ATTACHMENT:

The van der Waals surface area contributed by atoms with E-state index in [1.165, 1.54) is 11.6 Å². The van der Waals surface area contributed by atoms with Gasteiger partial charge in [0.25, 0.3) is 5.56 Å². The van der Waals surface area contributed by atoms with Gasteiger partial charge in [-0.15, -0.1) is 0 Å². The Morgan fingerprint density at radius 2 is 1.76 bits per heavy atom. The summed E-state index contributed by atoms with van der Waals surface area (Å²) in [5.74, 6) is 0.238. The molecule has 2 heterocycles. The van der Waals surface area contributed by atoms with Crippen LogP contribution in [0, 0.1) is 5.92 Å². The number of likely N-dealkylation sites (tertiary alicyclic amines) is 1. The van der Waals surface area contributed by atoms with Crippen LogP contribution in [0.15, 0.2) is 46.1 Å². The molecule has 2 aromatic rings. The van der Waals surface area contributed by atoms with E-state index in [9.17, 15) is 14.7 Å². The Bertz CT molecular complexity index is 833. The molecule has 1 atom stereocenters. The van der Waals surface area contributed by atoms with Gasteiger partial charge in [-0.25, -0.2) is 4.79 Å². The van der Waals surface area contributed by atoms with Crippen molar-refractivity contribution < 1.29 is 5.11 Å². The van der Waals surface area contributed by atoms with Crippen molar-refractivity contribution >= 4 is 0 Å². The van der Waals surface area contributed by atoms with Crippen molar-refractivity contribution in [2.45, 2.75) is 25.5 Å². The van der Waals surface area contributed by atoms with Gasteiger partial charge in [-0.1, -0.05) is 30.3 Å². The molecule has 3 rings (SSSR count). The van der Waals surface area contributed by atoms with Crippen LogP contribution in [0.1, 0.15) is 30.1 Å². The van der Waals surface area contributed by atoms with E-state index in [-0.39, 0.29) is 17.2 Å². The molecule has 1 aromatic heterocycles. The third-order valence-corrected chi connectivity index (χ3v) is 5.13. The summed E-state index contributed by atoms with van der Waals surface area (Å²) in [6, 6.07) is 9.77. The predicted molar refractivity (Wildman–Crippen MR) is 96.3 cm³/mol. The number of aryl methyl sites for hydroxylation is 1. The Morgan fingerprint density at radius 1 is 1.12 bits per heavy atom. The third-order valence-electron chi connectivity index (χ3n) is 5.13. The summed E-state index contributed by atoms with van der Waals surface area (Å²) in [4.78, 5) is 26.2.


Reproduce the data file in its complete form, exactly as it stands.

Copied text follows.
The van der Waals surface area contributed by atoms with E-state index in [1.165, 1.54) is 11.6 Å². The van der Waals surface area contributed by atoms with Gasteiger partial charge in [0.25, 0.3) is 5.56 Å². The van der Waals surface area contributed by atoms with Gasteiger partial charge in [-0.15, -0.1) is 0 Å². The Morgan fingerprint density at radius 2 is 1.76 bits per heavy atom. The summed E-state index contributed by atoms with van der Waals surface area (Å²) in [5.74, 6) is 0.238. The molecule has 2 heterocycles. The van der Waals surface area contributed by atoms with Crippen LogP contribution in [0, 0.1) is 5.92 Å². The number of likely N-dealkylation sites (tertiary alicyclic amines) is 1. The van der Waals surface area contributed by atoms with Crippen LogP contribution in [0.15, 0.2) is 46.1 Å². The molecule has 2 aromatic rings. The van der Waals surface area contributed by atoms with E-state index in [9.17, 15) is 14.7 Å². The Bertz CT molecular complexity index is 833. The molecule has 1 atom stereocenters. The van der Waals surface area contributed by atoms with Gasteiger partial charge in [-0.25, -0.2) is 4.79 Å². The van der Waals surface area contributed by atoms with Crippen molar-refractivity contribution < 1.29 is 5.11 Å². The van der Waals surface area contributed by atoms with Crippen molar-refractivity contribution >= 4 is 0 Å². The van der Waals surface area contributed by atoms with Crippen molar-refractivity contribution in [2.45, 2.75) is 25.5 Å². The van der Waals surface area contributed by atoms with Gasteiger partial charge in [-0.1, -0.05) is 30.3 Å². The molecule has 3 rings (SSSR count). The van der Waals surface area contributed by atoms with Crippen LogP contribution in [0.1, 0.15) is 30.1 Å². The van der Waals surface area contributed by atoms with E-state index in [-0.39, 0.29) is 17.2 Å². The molecule has 1 aromatic heterocycles. The third-order valence-corrected chi connectivity index (χ3v) is 5.13. The summed E-state index contributed by atoms with van der Waals surface area (Å²) in [6, 6.07) is 9.77. The predicted molar refractivity (Wildman–Crippen MR) is 96.3 cm³/mol. The number of aryl methyl sites for hydroxylation is 1. The Morgan fingerprint density at radius 1 is 1.12 bits per heavy atom. The third-order valence-electron chi connectivity index (χ3n) is 5.13. The summed E-state index contributed by atoms with van der Waals surface area (Å²) in [4.78, 5) is 26.2.